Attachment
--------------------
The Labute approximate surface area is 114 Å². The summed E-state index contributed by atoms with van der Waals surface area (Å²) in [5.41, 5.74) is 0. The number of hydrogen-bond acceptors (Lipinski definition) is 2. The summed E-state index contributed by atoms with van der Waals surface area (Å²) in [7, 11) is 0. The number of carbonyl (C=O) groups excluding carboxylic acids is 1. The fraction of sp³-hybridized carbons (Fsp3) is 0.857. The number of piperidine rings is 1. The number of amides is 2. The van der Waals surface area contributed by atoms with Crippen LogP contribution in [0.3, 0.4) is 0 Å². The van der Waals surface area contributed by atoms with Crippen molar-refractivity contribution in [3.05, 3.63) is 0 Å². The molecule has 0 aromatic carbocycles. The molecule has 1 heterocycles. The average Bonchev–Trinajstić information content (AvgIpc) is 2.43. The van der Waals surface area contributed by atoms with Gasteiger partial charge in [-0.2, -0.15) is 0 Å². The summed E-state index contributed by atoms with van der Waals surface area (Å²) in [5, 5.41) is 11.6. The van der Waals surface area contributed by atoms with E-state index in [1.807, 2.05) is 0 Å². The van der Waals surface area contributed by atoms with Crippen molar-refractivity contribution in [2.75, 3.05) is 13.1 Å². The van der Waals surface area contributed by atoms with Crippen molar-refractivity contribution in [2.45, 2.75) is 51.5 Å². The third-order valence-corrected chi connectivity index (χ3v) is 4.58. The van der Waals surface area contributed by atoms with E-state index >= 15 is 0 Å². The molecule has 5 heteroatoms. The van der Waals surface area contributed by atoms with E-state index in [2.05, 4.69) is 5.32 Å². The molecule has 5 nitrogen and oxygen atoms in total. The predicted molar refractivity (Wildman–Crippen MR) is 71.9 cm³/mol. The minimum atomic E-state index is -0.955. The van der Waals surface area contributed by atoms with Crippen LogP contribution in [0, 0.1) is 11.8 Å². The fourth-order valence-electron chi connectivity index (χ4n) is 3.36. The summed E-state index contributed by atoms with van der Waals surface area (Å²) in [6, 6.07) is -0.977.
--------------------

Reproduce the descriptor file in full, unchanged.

The Labute approximate surface area is 114 Å². The summed E-state index contributed by atoms with van der Waals surface area (Å²) in [5.41, 5.74) is 0. The number of hydrogen-bond acceptors (Lipinski definition) is 2. The summed E-state index contributed by atoms with van der Waals surface area (Å²) in [7, 11) is 0. The number of carbonyl (C=O) groups excluding carboxylic acids is 1. The fraction of sp³-hybridized carbons (Fsp3) is 0.857. The number of piperidine rings is 1. The number of amides is 2. The van der Waals surface area contributed by atoms with Crippen LogP contribution in [0.3, 0.4) is 0 Å². The van der Waals surface area contributed by atoms with Crippen molar-refractivity contribution in [3.05, 3.63) is 0 Å². The molecule has 0 aromatic carbocycles. The molecule has 1 heterocycles. The average Bonchev–Trinajstić information content (AvgIpc) is 2.43. The van der Waals surface area contributed by atoms with Gasteiger partial charge in [-0.2, -0.15) is 0 Å². The summed E-state index contributed by atoms with van der Waals surface area (Å²) in [5, 5.41) is 11.6. The van der Waals surface area contributed by atoms with E-state index in [1.807, 2.05) is 0 Å². The van der Waals surface area contributed by atoms with Crippen molar-refractivity contribution in [2.75, 3.05) is 13.1 Å². The van der Waals surface area contributed by atoms with Crippen molar-refractivity contribution in [2.45, 2.75) is 51.5 Å². The third-order valence-corrected chi connectivity index (χ3v) is 4.58. The van der Waals surface area contributed by atoms with E-state index >= 15 is 0 Å². The molecule has 5 heteroatoms. The van der Waals surface area contributed by atoms with E-state index in [2.05, 4.69) is 5.32 Å². The molecule has 5 nitrogen and oxygen atoms in total. The predicted molar refractivity (Wildman–Crippen MR) is 71.9 cm³/mol. The minimum atomic E-state index is -0.955. The van der Waals surface area contributed by atoms with Crippen LogP contribution in [0, 0.1) is 11.8 Å². The fourth-order valence-electron chi connectivity index (χ4n) is 3.36. The summed E-state index contributed by atoms with van der Waals surface area (Å²) in [6, 6.07) is -0.977.